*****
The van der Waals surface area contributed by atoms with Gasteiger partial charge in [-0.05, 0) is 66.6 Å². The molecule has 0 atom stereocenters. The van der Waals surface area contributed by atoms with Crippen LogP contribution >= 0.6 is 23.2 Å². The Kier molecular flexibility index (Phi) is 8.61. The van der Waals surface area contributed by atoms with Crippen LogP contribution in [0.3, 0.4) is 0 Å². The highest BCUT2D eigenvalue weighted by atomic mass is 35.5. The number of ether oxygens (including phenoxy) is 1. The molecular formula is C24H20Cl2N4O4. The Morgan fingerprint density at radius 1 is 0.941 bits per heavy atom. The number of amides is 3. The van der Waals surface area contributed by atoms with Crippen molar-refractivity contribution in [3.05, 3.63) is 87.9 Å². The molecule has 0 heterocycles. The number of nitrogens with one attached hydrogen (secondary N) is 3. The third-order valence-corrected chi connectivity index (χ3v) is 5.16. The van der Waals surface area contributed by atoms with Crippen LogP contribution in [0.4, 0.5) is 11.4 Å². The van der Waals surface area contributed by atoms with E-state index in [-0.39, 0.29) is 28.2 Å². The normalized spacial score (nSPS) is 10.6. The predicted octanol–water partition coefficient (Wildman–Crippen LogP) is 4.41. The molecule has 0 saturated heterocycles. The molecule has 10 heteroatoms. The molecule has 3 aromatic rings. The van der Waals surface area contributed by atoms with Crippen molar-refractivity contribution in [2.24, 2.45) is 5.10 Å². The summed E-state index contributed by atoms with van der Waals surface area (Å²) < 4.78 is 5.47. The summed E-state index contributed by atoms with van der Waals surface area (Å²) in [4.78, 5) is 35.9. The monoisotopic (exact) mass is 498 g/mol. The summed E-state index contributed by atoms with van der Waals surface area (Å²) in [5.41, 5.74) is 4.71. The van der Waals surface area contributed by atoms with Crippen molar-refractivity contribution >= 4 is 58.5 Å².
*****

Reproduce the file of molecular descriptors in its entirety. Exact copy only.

The van der Waals surface area contributed by atoms with Gasteiger partial charge in [-0.05, 0) is 66.6 Å². The molecule has 0 atom stereocenters. The van der Waals surface area contributed by atoms with Crippen LogP contribution >= 0.6 is 23.2 Å². The Kier molecular flexibility index (Phi) is 8.61. The van der Waals surface area contributed by atoms with Crippen LogP contribution in [0.3, 0.4) is 0 Å². The highest BCUT2D eigenvalue weighted by atomic mass is 35.5. The number of ether oxygens (including phenoxy) is 1. The molecular formula is C24H20Cl2N4O4. The Morgan fingerprint density at radius 1 is 0.941 bits per heavy atom. The number of amides is 3. The van der Waals surface area contributed by atoms with Crippen molar-refractivity contribution in [3.05, 3.63) is 87.9 Å². The molecule has 0 heterocycles. The number of nitrogens with one attached hydrogen (secondary N) is 3. The third-order valence-corrected chi connectivity index (χ3v) is 5.16. The van der Waals surface area contributed by atoms with Crippen LogP contribution in [0.4, 0.5) is 11.4 Å². The van der Waals surface area contributed by atoms with E-state index in [-0.39, 0.29) is 28.2 Å². The normalized spacial score (nSPS) is 10.6. The predicted octanol–water partition coefficient (Wildman–Crippen LogP) is 4.41. The molecule has 0 saturated heterocycles. The molecule has 10 heteroatoms. The molecule has 3 aromatic rings. The van der Waals surface area contributed by atoms with Crippen molar-refractivity contribution in [2.24, 2.45) is 5.10 Å². The summed E-state index contributed by atoms with van der Waals surface area (Å²) < 4.78 is 5.47. The summed E-state index contributed by atoms with van der Waals surface area (Å²) in [4.78, 5) is 35.9. The monoisotopic (exact) mass is 498 g/mol. The summed E-state index contributed by atoms with van der Waals surface area (Å²) in [5.41, 5.74) is 4.71. The van der Waals surface area contributed by atoms with Crippen molar-refractivity contribution >= 4 is 58.5 Å².